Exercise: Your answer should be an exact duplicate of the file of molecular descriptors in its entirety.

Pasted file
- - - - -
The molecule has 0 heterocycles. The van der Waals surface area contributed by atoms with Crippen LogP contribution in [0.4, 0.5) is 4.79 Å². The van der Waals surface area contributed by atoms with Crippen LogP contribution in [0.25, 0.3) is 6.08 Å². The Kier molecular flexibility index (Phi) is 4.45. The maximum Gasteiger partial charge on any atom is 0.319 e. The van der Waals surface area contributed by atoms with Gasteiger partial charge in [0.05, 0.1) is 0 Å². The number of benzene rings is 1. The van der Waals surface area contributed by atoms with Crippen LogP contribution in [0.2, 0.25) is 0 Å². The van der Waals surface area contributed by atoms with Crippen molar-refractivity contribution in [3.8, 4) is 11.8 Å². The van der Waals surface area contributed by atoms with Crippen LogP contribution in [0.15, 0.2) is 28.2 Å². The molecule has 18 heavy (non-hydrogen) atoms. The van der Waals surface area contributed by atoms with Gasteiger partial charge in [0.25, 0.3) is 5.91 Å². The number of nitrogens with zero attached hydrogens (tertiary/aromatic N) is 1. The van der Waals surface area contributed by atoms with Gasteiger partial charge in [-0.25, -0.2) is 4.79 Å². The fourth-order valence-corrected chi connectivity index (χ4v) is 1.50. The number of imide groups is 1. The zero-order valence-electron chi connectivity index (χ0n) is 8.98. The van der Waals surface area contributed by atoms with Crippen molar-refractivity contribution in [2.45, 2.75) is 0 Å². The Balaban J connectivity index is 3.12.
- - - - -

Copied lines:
The molecule has 0 heterocycles. The van der Waals surface area contributed by atoms with Crippen LogP contribution in [0.4, 0.5) is 4.79 Å². The van der Waals surface area contributed by atoms with Crippen LogP contribution in [0.25, 0.3) is 6.08 Å². The Kier molecular flexibility index (Phi) is 4.45. The maximum Gasteiger partial charge on any atom is 0.319 e. The van der Waals surface area contributed by atoms with Gasteiger partial charge in [0.05, 0.1) is 0 Å². The number of benzene rings is 1. The van der Waals surface area contributed by atoms with Crippen LogP contribution in [0.2, 0.25) is 0 Å². The van der Waals surface area contributed by atoms with Crippen molar-refractivity contribution in [3.8, 4) is 11.8 Å². The van der Waals surface area contributed by atoms with Crippen LogP contribution in [0.15, 0.2) is 28.2 Å². The molecule has 18 heavy (non-hydrogen) atoms. The van der Waals surface area contributed by atoms with Gasteiger partial charge in [0.25, 0.3) is 5.91 Å². The number of nitrogens with zero attached hydrogens (tertiary/aromatic N) is 1. The van der Waals surface area contributed by atoms with Gasteiger partial charge in [-0.25, -0.2) is 4.79 Å². The fourth-order valence-corrected chi connectivity index (χ4v) is 1.50. The number of imide groups is 1. The zero-order valence-electron chi connectivity index (χ0n) is 8.98. The van der Waals surface area contributed by atoms with Crippen molar-refractivity contribution in [2.45, 2.75) is 0 Å². The Balaban J connectivity index is 3.12.